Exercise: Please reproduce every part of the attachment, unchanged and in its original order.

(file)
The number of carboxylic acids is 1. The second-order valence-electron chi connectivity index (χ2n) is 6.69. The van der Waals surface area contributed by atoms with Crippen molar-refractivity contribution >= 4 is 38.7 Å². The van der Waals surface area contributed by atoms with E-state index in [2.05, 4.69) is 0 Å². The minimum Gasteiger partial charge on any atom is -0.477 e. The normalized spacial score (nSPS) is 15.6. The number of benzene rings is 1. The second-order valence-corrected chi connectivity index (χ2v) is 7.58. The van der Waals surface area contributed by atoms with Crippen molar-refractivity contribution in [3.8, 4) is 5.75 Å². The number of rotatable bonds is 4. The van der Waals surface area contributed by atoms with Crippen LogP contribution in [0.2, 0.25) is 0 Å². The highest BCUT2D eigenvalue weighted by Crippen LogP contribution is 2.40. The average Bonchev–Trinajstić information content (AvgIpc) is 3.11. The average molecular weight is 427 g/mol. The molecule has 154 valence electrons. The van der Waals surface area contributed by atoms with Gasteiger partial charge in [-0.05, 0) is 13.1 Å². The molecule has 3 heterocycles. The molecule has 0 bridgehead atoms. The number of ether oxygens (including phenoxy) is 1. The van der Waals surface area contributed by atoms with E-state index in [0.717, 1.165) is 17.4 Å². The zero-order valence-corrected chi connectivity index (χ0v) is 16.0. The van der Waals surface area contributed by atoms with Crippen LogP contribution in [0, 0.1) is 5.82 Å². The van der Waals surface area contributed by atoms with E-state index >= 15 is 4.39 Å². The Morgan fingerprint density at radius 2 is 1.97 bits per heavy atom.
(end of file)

The number of carboxylic acids is 1. The second-order valence-electron chi connectivity index (χ2n) is 6.69. The van der Waals surface area contributed by atoms with Crippen molar-refractivity contribution >= 4 is 38.7 Å². The van der Waals surface area contributed by atoms with E-state index in [2.05, 4.69) is 0 Å². The minimum Gasteiger partial charge on any atom is -0.477 e. The normalized spacial score (nSPS) is 15.6. The number of benzene rings is 1. The second-order valence-corrected chi connectivity index (χ2v) is 7.58. The van der Waals surface area contributed by atoms with Crippen molar-refractivity contribution in [3.8, 4) is 5.75 Å². The number of rotatable bonds is 4. The van der Waals surface area contributed by atoms with Crippen LogP contribution in [0.2, 0.25) is 0 Å². The highest BCUT2D eigenvalue weighted by Crippen LogP contribution is 2.40. The average Bonchev–Trinajstić information content (AvgIpc) is 3.11. The average molecular weight is 427 g/mol. The molecule has 154 valence electrons. The van der Waals surface area contributed by atoms with Gasteiger partial charge in [-0.05, 0) is 13.1 Å². The molecule has 3 heterocycles. The molecule has 0 bridgehead atoms. The number of ether oxygens (including phenoxy) is 1. The van der Waals surface area contributed by atoms with E-state index in [0.717, 1.165) is 17.4 Å². The zero-order valence-corrected chi connectivity index (χ0v) is 16.0. The van der Waals surface area contributed by atoms with Crippen LogP contribution in [0, 0.1) is 5.82 Å². The van der Waals surface area contributed by atoms with E-state index >= 15 is 4.39 Å². The Morgan fingerprint density at radius 2 is 1.97 bits per heavy atom.